Well each year about 300,000 athletes will
tear their ACL, one of the primary ligaments in the knee, racking up five billion dollars
in healthcare costs. But On Your Side investigator Bree Sison tonight
reports that doctors right here in Birmingham are using cutting edge technology to prevent
those season ending injuries. They practice early and they practice hard.
The women soccer team at Samford University has four conference titles to show for their
efforts, but they also had eight athletes with torn ACLs in three seasons.
It’s more of just a shock because you know that you’re about to be side lined for, you
know, six months to a year. Senior Kaitlyn Orman doesn’t like to talk
about the second time she heard that dreaded pop in her knee.
The instant you hear that pop, what do you think?
A lot of bad words kind of going through your head and just, why, frustration, a rush of
emotions. But you understand this is what happened and there’s nothing I can do about
it. But what if there was something that could
be done before the injury ever happened? We really want to do as much as we can to
prevent them, prevent the injuries and keep them on the field. If we keep more people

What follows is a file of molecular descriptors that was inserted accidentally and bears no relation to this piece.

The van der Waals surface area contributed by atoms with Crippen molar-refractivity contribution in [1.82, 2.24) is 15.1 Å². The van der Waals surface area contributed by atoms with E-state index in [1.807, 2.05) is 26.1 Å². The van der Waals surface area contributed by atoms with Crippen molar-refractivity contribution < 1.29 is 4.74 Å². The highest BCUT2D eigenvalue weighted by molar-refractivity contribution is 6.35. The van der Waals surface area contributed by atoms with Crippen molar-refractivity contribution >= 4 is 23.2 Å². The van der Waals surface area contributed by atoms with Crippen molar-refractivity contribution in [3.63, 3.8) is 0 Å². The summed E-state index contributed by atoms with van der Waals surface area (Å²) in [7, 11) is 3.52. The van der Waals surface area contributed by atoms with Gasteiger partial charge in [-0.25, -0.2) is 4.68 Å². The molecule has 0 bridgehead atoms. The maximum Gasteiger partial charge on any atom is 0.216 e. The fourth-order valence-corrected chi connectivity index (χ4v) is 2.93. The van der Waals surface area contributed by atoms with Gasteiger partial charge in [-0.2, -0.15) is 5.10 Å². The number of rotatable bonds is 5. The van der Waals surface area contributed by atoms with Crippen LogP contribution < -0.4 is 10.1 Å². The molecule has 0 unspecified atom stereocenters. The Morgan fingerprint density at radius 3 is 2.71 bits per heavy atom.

on the court, on the field, our teams have a better chance of winning.
Good. There we go. It’s a very fatiguing test. I mean 99% of them will be gassed by the time
they’re done. They’ll be sore tomorrow. Samford’s athletic trainers teamed up with
Champion Sports Medicine to evaluate their players movements via small, portable sensors
that give instant feedback during an initial 20 minute test.
It may show something such as they have too much knee movement occurring during the landing
phase of a hop. If that’s the case and their knee is moving too far inward, we might give
them some corrective exercises to use a mirror for some visual feedback, or maybe they put
a band around their knees when they’re landing so it gives them a cue to push their knee
outward. In a year long pilot study, the data gathered
and customized workouts, worked. There were zero non-contact ACL tears among women soccer
players. And a 60% reduction in lost playing time for athletes.
Hop. Now physical trainer Nate Bower is hoping
to replicate those results in Samford’s basketball teams.
And that spreadsheet will actually tell us the amount of motion occurring in degrees,
it tells the direction, so it’s all in a print out that we provide to the athlete.
Bigger athletic programs and power conferences are using some forms of motion data, but Samford
is the only local school using this particular system for injury prevention. The Bulldogs
hope it pays off big in team wins and in insurance claims savings. Bree Sison WBRC Fox 6 News,
On Your Side.